News
2 min

Remembering the Holocaust

And celebrating free speech

In Nazi Germany between 1933 and ’45 more than 100,000 men were arrested on charges relating to homosexuality. Many of those were taken to concentration camps where they were forced to wear the pink triangle as identification. Decades later Hamilton’s Gay Lesbian Bisexual Transgender Advisory Board is trying to ensure that the symbol and its significance aren’t forgotten.

“There was complicity and passiveness from the people of Germany that allowed these things to happen,” says Lyla Miklos, a member of the advisory board and one of the organizers of Hamilton’s upcoming Pink Triangle Day celebrations. “We can’t forget that Hitler was elected to office. It is a testament to how fragile our democratic rights are.”

On Thu, Feb 14 Hamilton’s GLBT Advisory Board, the City of Hamilton and Jewish and queer student groups from McMaster University will copresent a series of events to commemorate Pink Triangle Day. The annual gay holiday was declared in 1979 by the now-defunct Canadian Lesbian and Gay Rights Coalition in recognition of Canada’s first major legal victory for queers — the acquittal of The Body Politic, Xtra’s predecessor, on indecency charges on Feb 14, 1979.

“We are holding the events as a victory for free speech but also to remember those we’ve lost. We must learn from the past,” says Miklos. “When the economy starts to go bad, when there is a disaster like 9/11, we start to freely give away our democratic rights. We have to protect the rights we’ve gained. We don’t want to live in fear, we don’t want hate to control our destiny, we never want to forget, never again.”

During the afternoon Joanne Cohen, activist, author and the child of a Holocaust survivor, will be giving a presentation on the importance of civic friendship, community and free speech for human rights advocacy and Holocaust remembrance. There will also be a screening of Paragraph 175, a documentary chronicling the lives of men and women arrested under the sodomy provision of the German penal code, followed by a candle-lighting ceremony to remember the many groups of people persecuted by the Nazis.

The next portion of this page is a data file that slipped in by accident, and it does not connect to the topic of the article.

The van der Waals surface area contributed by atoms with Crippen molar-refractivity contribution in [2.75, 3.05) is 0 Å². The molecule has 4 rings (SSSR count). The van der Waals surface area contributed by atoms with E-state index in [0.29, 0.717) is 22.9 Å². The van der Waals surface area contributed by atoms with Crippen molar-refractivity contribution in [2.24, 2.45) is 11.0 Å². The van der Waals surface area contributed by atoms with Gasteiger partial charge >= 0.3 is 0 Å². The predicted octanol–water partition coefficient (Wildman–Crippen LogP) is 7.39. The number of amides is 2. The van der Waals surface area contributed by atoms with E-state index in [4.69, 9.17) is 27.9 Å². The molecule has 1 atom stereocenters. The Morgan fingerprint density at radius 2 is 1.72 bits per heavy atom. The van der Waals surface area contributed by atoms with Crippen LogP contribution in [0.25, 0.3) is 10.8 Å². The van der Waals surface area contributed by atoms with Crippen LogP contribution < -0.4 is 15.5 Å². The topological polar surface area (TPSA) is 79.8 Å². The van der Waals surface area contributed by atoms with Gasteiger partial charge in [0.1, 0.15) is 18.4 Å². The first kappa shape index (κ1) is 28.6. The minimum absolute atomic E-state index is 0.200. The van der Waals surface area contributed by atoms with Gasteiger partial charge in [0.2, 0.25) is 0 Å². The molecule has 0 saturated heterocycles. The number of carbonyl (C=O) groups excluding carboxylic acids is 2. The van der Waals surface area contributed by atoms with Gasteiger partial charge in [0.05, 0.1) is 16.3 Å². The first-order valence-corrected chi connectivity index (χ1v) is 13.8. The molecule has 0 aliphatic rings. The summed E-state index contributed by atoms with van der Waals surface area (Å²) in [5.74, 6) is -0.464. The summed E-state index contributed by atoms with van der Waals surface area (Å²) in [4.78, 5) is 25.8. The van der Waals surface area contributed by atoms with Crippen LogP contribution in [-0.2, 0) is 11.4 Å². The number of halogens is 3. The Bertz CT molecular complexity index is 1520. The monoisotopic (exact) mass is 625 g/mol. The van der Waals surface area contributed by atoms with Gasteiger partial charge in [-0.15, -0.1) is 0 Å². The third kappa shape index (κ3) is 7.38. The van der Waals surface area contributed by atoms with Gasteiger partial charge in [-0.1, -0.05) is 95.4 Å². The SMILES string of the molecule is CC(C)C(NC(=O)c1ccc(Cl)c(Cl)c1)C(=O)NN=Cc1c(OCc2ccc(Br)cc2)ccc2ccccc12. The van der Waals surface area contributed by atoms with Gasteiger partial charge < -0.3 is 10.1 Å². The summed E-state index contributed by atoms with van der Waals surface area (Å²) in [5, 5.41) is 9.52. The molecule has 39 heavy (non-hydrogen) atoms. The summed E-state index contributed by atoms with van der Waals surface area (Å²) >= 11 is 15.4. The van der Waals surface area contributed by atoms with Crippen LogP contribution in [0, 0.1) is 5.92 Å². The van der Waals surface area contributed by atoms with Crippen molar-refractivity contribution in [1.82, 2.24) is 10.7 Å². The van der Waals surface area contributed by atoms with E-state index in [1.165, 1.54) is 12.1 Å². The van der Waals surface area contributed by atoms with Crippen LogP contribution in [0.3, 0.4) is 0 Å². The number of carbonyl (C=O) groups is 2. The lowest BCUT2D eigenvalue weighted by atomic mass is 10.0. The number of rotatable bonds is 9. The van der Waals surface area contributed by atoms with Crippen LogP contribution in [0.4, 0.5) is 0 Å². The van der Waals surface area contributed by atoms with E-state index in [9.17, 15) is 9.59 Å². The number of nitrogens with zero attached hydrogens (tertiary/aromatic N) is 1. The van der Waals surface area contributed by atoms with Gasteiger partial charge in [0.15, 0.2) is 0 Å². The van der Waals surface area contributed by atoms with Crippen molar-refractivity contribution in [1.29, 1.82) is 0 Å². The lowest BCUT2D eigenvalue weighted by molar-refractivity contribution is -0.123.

“We are going to have members of the Polish community, trade unionists, people with disabilities, etc,” says Miklos. “A lot of people don’t realize how many groups were targeted by the Nazis and systematically eliminated.

“We always have to protect the rights we’ve already gained and never assume that they will always be there,” adds Miklos. “Hitler’s regime was a dramatic response, proving how important it is to keep writing letters, always engaging our government. One realization that can be taken from the history of the Nazi regime is that we are constantly being scrutinized. Every time there is a victory in our community, there is always someone questioning, working against us. Our rights are under attack.”

Miklos says she first learned about the significance of the pink triangle while she was a student at Hamilton’s Mohawk College. But, just as many people are unaware of Pink Triangle Day, many are unaware of where the pink triangle’s gay connection originated.

“There are still kids today who are ignorant to the fact that gays and lesbians were targeted during the Holocaust,” she says. “We are looking to truly educate our community, give them some food for thought.

“We are also creating some very good lasting connections. In Hamilton the three most targeted groups for hate crimes are the GLBT community, the Jewish community and the black community. The Jewish community has been an important ally for us. When we had some beatings outside of gay establishments the Jewish community wrote letters of support and we even had a rabbis who couldn’t drive on the Sabbath walk all the way to city hall. We are working toward continuing to build those bridges, connecting with our communities.”